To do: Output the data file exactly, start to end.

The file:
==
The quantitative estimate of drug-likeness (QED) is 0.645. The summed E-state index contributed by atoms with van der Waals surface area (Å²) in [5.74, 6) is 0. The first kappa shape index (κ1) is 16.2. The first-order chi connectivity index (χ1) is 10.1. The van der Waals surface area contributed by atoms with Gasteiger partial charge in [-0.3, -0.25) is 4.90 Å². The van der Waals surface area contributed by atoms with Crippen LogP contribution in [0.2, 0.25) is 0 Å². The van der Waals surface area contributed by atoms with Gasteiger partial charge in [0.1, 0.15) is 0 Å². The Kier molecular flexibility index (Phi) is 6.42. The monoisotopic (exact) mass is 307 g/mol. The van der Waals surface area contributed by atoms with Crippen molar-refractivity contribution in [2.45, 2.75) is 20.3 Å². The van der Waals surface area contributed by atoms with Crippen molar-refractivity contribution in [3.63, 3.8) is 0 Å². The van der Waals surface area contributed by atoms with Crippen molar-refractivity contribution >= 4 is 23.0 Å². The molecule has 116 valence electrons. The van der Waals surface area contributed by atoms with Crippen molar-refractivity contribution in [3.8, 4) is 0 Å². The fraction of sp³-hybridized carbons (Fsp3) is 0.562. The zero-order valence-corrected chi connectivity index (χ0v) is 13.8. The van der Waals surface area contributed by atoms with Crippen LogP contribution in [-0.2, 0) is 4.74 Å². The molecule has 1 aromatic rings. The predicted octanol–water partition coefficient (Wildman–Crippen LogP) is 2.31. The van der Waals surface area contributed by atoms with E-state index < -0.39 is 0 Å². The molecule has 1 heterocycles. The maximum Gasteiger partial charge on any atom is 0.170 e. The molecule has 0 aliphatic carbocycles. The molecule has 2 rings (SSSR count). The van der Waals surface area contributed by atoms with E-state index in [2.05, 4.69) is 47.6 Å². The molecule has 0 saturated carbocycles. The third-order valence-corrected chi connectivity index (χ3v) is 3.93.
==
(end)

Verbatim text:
The quantitative estimate of drug-likeness (QED) is 0.645. The summed E-state index contributed by atoms with van der Waals surface area (Å²) in [5.74, 6) is 0. The first kappa shape index (κ1) is 16.2. The first-order chi connectivity index (χ1) is 10.1. The van der Waals surface area contributed by atoms with Gasteiger partial charge in [-0.3, -0.25) is 4.90 Å². The van der Waals surface area contributed by atoms with Crippen LogP contribution in [0.2, 0.25) is 0 Å². The van der Waals surface area contributed by atoms with Gasteiger partial charge in [0.1, 0.15) is 0 Å². The Kier molecular flexibility index (Phi) is 6.42. The monoisotopic (exact) mass is 307 g/mol. The van der Waals surface area contributed by atoms with Crippen molar-refractivity contribution in [2.45, 2.75) is 20.3 Å². The van der Waals surface area contributed by atoms with Crippen molar-refractivity contribution in [3.63, 3.8) is 0 Å². The van der Waals surface area contributed by atoms with Crippen molar-refractivity contribution >= 4 is 23.0 Å². The molecule has 116 valence electrons. The van der Waals surface area contributed by atoms with Crippen molar-refractivity contribution in [3.8, 4) is 0 Å². The fraction of sp³-hybridized carbons (Fsp3) is 0.562. The zero-order valence-corrected chi connectivity index (χ0v) is 13.8. The van der Waals surface area contributed by atoms with Crippen LogP contribution in [-0.2, 0) is 4.74 Å². The molecule has 1 aromatic rings. The predicted octanol–water partition coefficient (Wildman–Crippen LogP) is 2.31. The van der Waals surface area contributed by atoms with E-state index < -0.39 is 0 Å². The molecule has 1 heterocycles. The maximum Gasteiger partial charge on any atom is 0.170 e. The molecule has 0 aliphatic carbocycles. The molecule has 2 rings (SSSR count). The van der Waals surface area contributed by atoms with E-state index in [2.05, 4.69) is 47.6 Å². The molecule has 0 saturated carbocycles. The third-order valence-corrected chi connectivity index (χ3v) is 3.93.